So, after weeks of speculation, Michael Owen has finally come clean over where he sees his future.
Or has he?
In fact, with Wednesday's statement, Owen has done exactly what you would expect from a man regarded as one of football's Mr Nice Guys: kept everyone happy.
But the canny 25-year-old has also ensured that the one person who cannot lose is him.
Ideally, says Owen, he wants to "start the season in the Real Madrid team".
Realistically, he knows that will not happen, with Ronaldo, Raul, Robinho and Julio Baptista all ahead of him in the pecking order.
But by reiterating his desire to stay and play, Owen, already a popular figure at Madrid after his 16 goals last season, has ensured he would not lose any of that affection should he opt to leave.
He will also maintain the good will he has built up among many football fans in general, who have watched and admired Owen's battle to overcome the unique situation at Real where status guarantees you a starting place, but form does not.
If he does not stay at Real, Owen says he favours a return to Liverpool, the club he left 12 months ago.
That admission has twin benefits.
Firstly, it encourages the Reds to make an offer, but secondly it appeases the Liverpool fans if he signs for one of their Premiership rivals.
Although it seems unlikely now, Owen could yet end up at Everton or Manchester United, a prospect which would previously have been completely unpalatable for the Anfield faithful.
But now Owen has stated his ideal destination is Liverpool, they cannot really justify turning him into a hate figure if he goes to another club - because if he does, it means the Reds did not want him.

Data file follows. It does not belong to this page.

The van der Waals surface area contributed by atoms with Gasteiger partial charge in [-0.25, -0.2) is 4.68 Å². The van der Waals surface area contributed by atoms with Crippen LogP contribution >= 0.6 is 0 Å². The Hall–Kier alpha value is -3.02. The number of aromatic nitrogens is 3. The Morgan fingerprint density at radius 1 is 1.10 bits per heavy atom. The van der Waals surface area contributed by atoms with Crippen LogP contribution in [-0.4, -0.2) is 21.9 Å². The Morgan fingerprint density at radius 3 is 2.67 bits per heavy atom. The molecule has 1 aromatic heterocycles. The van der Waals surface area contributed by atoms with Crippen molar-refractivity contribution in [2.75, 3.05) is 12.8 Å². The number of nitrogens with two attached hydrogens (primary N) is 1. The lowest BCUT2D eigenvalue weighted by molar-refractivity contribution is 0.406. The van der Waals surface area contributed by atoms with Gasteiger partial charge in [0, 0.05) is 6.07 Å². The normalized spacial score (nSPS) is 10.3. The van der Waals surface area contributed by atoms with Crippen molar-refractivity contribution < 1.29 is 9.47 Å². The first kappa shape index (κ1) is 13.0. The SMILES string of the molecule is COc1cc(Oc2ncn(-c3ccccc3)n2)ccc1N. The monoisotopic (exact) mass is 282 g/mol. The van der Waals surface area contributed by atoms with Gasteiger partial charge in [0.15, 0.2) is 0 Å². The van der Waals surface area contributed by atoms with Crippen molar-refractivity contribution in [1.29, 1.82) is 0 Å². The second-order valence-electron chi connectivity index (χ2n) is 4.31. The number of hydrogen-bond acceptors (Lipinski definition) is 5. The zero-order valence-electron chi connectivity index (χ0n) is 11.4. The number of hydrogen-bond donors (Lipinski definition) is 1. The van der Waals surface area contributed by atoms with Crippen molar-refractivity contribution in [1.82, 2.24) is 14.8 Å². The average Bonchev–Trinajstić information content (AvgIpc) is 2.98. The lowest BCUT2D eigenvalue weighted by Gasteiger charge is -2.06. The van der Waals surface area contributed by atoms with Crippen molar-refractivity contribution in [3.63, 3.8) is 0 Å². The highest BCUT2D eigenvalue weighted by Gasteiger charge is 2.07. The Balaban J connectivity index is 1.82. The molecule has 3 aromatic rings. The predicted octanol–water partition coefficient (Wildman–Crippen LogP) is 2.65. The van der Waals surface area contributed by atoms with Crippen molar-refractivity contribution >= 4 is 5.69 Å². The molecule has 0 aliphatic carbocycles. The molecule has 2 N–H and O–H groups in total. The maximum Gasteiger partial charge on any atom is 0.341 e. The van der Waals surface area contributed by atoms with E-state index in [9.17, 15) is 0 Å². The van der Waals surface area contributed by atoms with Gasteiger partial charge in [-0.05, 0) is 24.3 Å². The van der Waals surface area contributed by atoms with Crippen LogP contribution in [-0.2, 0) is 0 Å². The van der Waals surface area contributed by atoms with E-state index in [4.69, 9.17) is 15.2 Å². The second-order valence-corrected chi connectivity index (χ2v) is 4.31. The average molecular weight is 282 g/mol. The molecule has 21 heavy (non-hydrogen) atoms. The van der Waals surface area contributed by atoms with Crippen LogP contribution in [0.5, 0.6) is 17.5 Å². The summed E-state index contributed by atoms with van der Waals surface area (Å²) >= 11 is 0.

Option number three for Owen is a loan move to Newcastle for the rest of the season, although the Magpies have since launched a bid to sign him on a permanent basis.
In World Cup year, Owen needs to be playing regularly, a luxury Newcastle can certainly offer - even if it is not in Europe.
But by committing himself to only one season, Owen gives himself a get-out clause.
If all goes well, he could sign permanently at the end of the season, taking on the mantle of goalscoring hero from the retiring Alan Shearer.
But if Newcastle show no sign of matching his ambitions of challenging for trophies, no one would blame an England striker, potentially approaching his peak age, for moving on.
With one week to go until the transfer window closes, Owen has put the ball in Liverpool's court, while keeping Newcastle and any other interested parties dangling.
But with Milan Baros gone, his current strikers struggling to score and many fans keen to see a former favourite return, Owen's statement may force Rafael Benitez to take the bait.